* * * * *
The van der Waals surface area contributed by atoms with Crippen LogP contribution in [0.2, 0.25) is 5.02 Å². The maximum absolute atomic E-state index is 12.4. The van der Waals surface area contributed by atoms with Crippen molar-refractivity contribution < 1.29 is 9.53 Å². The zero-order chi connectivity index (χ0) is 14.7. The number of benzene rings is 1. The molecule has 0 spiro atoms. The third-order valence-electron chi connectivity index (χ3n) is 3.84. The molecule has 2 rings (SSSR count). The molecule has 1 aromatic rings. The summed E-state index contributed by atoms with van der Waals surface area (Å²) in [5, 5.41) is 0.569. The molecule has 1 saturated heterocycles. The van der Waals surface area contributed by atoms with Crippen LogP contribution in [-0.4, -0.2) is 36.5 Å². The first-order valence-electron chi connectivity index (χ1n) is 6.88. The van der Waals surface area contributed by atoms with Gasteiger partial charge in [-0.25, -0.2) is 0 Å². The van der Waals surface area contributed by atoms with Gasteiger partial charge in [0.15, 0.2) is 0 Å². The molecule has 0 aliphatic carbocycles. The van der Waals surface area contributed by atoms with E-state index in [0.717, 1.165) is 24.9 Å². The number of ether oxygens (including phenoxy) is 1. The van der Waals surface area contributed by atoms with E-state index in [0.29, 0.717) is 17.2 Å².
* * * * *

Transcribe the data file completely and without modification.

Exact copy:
The van der Waals surface area contributed by atoms with Crippen LogP contribution in [0.2, 0.25) is 5.02 Å². The maximum absolute atomic E-state index is 12.4. The van der Waals surface area contributed by atoms with Crippen molar-refractivity contribution < 1.29 is 9.53 Å². The zero-order chi connectivity index (χ0) is 14.7. The number of benzene rings is 1. The molecule has 0 spiro atoms. The third-order valence-electron chi connectivity index (χ3n) is 3.84. The molecule has 2 rings (SSSR count). The molecule has 1 aromatic rings. The summed E-state index contributed by atoms with van der Waals surface area (Å²) in [5, 5.41) is 0.569. The molecule has 1 saturated heterocycles. The van der Waals surface area contributed by atoms with Crippen LogP contribution in [-0.4, -0.2) is 36.5 Å². The first-order valence-electron chi connectivity index (χ1n) is 6.88. The van der Waals surface area contributed by atoms with Gasteiger partial charge in [-0.25, -0.2) is 0 Å². The van der Waals surface area contributed by atoms with Gasteiger partial charge in [0.15, 0.2) is 0 Å². The molecule has 0 aliphatic carbocycles. The van der Waals surface area contributed by atoms with E-state index in [0.717, 1.165) is 24.9 Å². The number of ether oxygens (including phenoxy) is 1. The van der Waals surface area contributed by atoms with E-state index in [0.29, 0.717) is 17.2 Å².